Yulia Rafailova 12:26
Did we spent way too long on this question?

Lynn Davison 12:32
It giving us the foundation. It's giving us the fundamental you know, what are we going to build on next?

Yulia Rafailova 12:37
Carol asks the question, "what should you do next?"

So, two things you use the word should, right, which is like, like, You should do that. So I would definitely steer away from that. And then that question kind of demands an answer.

So I would ask you, Carol to think about, what's a way you can reframe that where you're just building awareness?

So it could be like, I wonder what your next step is going to be? Right?

So if you're just wondering, like, your kid doesn't think like, "oh, no, I have to figure this out right now."

It's like, Oh, I wonder. And so that language, I wonder. That's a good declarative language.

Lynn Davison 13:17
Oh, I love that one. "I wonder what your next step could be." Because that takes a little bit of the pressure off.

Yulia Rafailova 13:26
Nan says she said to her son, "I noticed your bathtub is dirty," he comes back with, "It doesn't matter." Um, I get resistance, right.

And we're gonna model this out anytime I get resistance. It's like, hmmm, interesting. Oh, it doesn't matter. Okay. Tell me more about that. You know, usually that first reaction that's like, it's a no, because that's how our brains are wired.

Lynn Davison 13:52
Yeah, yes, they resist. Yeah, we are going to save energy above all. Yeah, don't don't make me do something.

Yulia Rafailova 14:01
If you asked my mom I was born saying no. Oppositional. Okay, I was the tantrum throwing kid.

And we can't react to that first bit of resistance. If we pause and say nothing. And we kind of let that filter through.

I bet you your kid is going to like really think, "Okay, fine," you know? I just don't want to do it right now. Because nobody wants to like bathe and and during that that's gross.

Yulia Rafailova 14:32
To that point when it's important to talk about, you know, expectations.

And it's important to make very clear to kids that you know, when you live in a family, you're not truly an individual. You're part of a bigger whole.

Yulia Rafailova 14:46
And it's important for kids to feel like they're contributing to the family and to support them to have responsibility.

And it's important for those expectations to be very clear. And for there to be some natural consequences. That and some limits because kids need to experience oftentimes a consequence in order to get through resistance.

Lynn Davison 15:10
Yes, yes. Oh, perfect. Oh, that's so good.

So then the next question comes up with how do I get them to use and practice their new skills? Got it.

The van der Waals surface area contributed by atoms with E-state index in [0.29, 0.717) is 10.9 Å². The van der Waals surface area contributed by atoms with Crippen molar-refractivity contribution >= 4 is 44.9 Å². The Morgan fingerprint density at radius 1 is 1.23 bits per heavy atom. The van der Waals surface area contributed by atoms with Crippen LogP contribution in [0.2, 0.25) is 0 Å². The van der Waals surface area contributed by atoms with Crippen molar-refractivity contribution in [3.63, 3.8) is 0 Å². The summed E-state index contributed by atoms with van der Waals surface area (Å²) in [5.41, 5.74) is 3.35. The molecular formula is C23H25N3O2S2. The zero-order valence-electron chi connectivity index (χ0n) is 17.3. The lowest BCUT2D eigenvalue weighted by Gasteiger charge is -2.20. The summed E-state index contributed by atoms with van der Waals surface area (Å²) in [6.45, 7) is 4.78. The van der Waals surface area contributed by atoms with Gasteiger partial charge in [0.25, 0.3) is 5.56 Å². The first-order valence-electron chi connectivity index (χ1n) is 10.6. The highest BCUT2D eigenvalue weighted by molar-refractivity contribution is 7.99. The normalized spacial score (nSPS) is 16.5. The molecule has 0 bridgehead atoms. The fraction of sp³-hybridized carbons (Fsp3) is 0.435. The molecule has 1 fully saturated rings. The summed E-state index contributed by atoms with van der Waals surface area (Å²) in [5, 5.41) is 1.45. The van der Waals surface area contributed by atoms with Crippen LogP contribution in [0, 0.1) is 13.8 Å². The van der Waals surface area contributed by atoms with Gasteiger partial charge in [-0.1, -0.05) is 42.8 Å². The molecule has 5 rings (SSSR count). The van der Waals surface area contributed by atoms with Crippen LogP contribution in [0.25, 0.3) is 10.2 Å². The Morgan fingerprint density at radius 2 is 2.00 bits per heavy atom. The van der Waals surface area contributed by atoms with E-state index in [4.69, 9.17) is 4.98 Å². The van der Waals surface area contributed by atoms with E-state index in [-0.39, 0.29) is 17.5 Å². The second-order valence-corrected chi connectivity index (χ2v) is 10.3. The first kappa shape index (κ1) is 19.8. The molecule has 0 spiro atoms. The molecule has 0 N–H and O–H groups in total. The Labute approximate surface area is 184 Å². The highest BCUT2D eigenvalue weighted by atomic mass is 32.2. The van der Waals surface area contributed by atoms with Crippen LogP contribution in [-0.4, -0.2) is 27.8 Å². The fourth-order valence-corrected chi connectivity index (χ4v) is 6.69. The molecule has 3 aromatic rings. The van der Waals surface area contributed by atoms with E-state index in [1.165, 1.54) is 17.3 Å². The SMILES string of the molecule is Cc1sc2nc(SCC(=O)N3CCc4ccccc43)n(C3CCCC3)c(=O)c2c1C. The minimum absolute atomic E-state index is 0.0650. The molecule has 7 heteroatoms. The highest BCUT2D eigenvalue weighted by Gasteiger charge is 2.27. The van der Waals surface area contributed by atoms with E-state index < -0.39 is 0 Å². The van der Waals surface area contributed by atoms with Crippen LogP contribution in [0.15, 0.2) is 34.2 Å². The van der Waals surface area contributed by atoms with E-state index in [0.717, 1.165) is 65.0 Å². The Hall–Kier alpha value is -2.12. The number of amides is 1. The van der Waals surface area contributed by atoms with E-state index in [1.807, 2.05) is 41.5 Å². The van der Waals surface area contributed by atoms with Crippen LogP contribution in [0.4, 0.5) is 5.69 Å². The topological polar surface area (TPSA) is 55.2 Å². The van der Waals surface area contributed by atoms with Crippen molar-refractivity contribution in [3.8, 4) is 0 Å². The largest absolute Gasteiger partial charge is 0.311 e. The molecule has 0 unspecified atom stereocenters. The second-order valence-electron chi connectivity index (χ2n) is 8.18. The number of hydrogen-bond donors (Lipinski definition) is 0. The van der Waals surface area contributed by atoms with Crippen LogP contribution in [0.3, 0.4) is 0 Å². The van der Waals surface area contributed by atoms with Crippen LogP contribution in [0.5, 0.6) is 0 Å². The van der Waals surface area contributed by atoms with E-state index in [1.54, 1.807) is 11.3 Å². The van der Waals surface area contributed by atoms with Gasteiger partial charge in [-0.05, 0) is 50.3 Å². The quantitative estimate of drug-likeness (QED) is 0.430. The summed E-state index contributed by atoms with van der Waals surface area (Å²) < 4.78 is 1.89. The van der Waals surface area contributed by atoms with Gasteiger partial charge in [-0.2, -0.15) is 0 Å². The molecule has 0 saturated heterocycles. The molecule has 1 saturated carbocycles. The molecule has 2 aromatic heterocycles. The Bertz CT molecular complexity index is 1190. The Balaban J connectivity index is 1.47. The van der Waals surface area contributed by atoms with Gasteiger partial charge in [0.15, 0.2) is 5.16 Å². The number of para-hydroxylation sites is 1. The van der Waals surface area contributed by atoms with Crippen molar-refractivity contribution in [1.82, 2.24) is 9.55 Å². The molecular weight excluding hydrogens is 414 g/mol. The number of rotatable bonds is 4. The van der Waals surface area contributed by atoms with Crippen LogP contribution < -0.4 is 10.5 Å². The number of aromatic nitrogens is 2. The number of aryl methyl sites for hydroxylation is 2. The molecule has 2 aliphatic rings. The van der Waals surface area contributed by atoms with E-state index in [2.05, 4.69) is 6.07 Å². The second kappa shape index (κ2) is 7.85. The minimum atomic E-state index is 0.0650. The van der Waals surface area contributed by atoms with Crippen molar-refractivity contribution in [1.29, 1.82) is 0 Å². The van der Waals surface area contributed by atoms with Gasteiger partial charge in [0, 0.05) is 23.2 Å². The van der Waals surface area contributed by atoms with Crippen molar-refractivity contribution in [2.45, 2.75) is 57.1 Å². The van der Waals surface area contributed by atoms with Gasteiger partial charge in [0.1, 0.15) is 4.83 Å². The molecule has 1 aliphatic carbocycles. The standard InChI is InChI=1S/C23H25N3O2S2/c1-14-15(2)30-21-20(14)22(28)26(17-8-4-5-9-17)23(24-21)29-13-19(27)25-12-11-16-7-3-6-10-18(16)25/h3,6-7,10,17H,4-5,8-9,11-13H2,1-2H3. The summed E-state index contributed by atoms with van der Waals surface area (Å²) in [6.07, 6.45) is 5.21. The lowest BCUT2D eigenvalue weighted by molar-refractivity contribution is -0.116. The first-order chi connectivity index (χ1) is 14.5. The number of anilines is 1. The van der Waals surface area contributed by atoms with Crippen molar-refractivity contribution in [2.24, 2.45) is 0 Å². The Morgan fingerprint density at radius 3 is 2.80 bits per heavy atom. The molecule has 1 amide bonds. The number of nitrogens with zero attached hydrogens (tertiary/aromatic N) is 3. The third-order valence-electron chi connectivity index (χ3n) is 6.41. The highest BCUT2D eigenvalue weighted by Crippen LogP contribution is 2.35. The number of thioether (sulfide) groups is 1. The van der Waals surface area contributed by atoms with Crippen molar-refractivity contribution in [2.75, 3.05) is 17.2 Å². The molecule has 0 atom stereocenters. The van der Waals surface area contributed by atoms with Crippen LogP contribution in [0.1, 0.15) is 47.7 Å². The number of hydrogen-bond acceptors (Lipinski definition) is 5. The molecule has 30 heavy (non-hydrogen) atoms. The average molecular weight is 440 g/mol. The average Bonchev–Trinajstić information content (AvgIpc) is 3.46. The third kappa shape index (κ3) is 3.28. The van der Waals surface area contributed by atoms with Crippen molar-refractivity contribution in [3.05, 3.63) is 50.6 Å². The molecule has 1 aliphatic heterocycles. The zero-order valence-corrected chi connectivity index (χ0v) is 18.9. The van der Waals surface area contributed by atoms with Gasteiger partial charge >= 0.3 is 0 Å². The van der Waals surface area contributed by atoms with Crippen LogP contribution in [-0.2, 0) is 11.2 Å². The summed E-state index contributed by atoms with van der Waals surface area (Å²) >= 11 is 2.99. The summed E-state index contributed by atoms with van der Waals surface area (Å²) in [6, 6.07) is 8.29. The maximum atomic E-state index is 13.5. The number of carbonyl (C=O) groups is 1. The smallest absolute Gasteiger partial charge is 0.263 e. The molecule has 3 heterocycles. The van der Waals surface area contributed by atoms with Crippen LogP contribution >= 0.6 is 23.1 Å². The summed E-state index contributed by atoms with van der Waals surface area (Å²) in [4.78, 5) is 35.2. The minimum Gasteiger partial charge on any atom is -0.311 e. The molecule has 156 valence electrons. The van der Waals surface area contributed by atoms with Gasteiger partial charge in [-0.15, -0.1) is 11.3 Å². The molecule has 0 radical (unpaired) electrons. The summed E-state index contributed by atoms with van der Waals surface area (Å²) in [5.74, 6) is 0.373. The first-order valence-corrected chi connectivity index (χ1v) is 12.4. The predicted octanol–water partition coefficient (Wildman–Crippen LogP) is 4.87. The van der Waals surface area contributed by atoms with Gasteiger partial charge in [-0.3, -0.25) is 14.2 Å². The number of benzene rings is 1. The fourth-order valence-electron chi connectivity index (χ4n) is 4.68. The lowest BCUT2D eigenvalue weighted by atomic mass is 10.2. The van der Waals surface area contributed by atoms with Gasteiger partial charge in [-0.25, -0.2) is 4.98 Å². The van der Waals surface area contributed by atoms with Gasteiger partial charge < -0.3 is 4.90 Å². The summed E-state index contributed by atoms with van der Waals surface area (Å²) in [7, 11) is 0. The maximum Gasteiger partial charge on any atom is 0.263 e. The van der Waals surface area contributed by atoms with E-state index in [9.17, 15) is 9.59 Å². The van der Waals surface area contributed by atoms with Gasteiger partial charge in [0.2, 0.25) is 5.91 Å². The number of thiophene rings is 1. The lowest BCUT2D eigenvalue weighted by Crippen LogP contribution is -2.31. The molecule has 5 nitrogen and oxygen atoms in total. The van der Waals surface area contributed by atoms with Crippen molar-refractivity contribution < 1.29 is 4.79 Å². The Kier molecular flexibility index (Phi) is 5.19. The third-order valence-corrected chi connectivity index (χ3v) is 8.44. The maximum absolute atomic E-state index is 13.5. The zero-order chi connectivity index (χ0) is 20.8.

Yulia Rafailova 15:24
I will say one more thing about the last question, because this is one of the most important things sorry to go back, but this was this too.

How do I get my kids to listen to me?

Yulia Rafailova 15:32
Listen first. Listen, listen first.

Yulia Rafailova 15:35
They're not going to listen to you if they don't perceive that you can really understand them and that you're really listening. And the way to do that is to be a mirror and reflect back what you're understanding. This is one of the most important things we're never taught. And like had I known this earlier, my life would have been a lot less chaotic, right?

Yulia Rafailova 15:55
Especially when someone is frustrated or in a moment and they're emotional.  They're riding that emotional wave. You know what parents need to be able to hold a really safe space for that where they allow their kids to like melt down and get it out because they need to get it out.

Yulia Rafailova 16:13
And so when you're noticing anything from your kid, you know when they're talking to you, you want to listen first and you want to summarize back to them what your understanding.

It's like, Hey, I noticed you're really frustrated right now. Here's what I'm getting. Like you really are angry about this and you didn't think that was fair. Kids really enjoy when things are fair, right? And they're really pissed when something doesn't seem fair.

Yulia Rafailova 16:37
So so we want to validate you know, how they feel, even if we're not agreeing with it.

And I think this is really hard for parents and they get it. When you hear some your kid saying something that you just it just goes against your values.

And you're thinking, "Oh my gosh, this is not how I want it. You know, this is not what we're teaching you and what if you know when you're an adult, you know, this is how you're going to be on my, I can't even imagine the consequences," right?

So it's so easy to get lost in that in that you know, catastrophizing loop.

Yulia Rafailova 17:10
But if you could just be really, really, really present in the moment and just say, Okay, here's what I'm hearing you say, you know, you give your kid a chance to really process what they said, which they're not really doing. They're just kind of impulsively, like unfiltered, saying what it is.

Yulia Rafailova 17:25
So repeat it back to them, give them an opportunity to digest it and process and think like, Okay, do I really agree with that? Or, or say, no, no, you're not understanding this. This is what I need. And you say, Oh, this is what you mean. They're like, yes.